Gerry Adams’ victory in obtaining a Supreme Court ruling against the legality of his detention without trial followed by his escape from the Maze in 1975 has produced serious opposition within the establishment. The ruling rests on a technicality with potentially wide implications, that the interim custody order made against him hadn’t been signed personally by the secretary of state Willie Whitelaw. To a lay person this ruling seems more than slightly bonkers; but its defenders will argue that the observation of strict process provides protection against the abuse of power.
The think tank Policy Exchange campaigns against what it calls “ judicial activism “ encroaching on the powers of Parliament. In a new report it declares that Lord Kerr’s decision was simply wrong on the technical argument and should be corrected as soon as possible by legislation. The same authors condemned the Supreme Court’s historic ruling that the prorogation or suspension of Parliament was unlawful. This view has considerable support within the party and government and there is much talk about clipping the Court’s wings. The Adams ruling is another stick to beat the Court with.
Policy Exchange provides legal and other authority for these opinions. They extend to Adams’ next option, which is to appeal to the European Court of Human Rights for a ruling in favour of compensation. Many Conservatives argue that the right of appeal should be curtailed and if necessary abolished. If pursued by zealots such as the Attorney General Suella Braverman this is has implications for all sorts of human rights issues on both sides of the water including those governed by the Good Friday Agreement.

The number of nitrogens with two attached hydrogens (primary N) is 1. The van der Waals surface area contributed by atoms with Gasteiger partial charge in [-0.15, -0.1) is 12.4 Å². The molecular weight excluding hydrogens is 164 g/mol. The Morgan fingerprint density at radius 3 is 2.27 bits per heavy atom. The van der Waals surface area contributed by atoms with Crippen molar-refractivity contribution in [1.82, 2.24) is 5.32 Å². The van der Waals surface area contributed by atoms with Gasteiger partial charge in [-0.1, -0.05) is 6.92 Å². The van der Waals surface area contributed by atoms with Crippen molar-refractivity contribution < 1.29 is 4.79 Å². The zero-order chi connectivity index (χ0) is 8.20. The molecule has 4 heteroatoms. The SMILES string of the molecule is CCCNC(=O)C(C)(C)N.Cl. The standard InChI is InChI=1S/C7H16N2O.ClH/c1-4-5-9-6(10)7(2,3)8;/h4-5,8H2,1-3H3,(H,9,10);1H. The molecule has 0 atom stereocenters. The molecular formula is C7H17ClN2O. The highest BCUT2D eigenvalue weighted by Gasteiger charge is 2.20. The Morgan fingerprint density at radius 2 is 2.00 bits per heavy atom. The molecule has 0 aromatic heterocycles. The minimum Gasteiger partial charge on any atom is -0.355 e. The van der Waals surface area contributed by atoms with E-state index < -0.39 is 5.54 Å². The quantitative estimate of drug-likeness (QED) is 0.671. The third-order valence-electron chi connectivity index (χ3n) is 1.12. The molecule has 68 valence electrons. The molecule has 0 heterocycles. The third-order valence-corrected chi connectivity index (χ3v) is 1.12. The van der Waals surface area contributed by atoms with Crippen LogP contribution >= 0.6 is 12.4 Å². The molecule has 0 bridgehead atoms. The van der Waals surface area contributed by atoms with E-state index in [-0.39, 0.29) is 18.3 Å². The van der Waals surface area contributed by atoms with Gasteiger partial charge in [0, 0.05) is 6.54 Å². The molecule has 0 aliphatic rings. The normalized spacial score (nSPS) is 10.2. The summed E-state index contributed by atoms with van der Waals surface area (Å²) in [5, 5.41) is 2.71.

Another aspect of the Tory campaign against “vexatious” cases against the Army abroad (not applying to Northern Ireland) was reaching conclusion today, when all but one case among thousands against British soldiers during the Iraq war and occupation were dropped.
Policy Exchange’s argument against the Supreme Court ruling has the powerful endorsement not only of the former Attorney General Geoffrey Cox ( he of the booming voice) but of the arch mandarin Robin Butler, the senior surviving cabinet secretary. Butler is damning in his criticism of the Supreme Court’s ruling.
The consequences of the Supreme Court judgment in allowing Gerry Adams’ appeal against his conviction for attempting to escape from lawful custody almost 45 years ago are potentially very damaging… it is quite clear to me that the intention of the legislator in making the Detention of Terrorists (Northern Ireland) Order 1972 was to permit a Secretary of State, Minister of State or an Under Secretary of State to authorise temporary detention. Personal consideration by the Secretary of State for Northern Ireland was not required…. had the legislator intended to require personal consideration by the Secretary of State for Northern Ireland it would surely have done so expressly.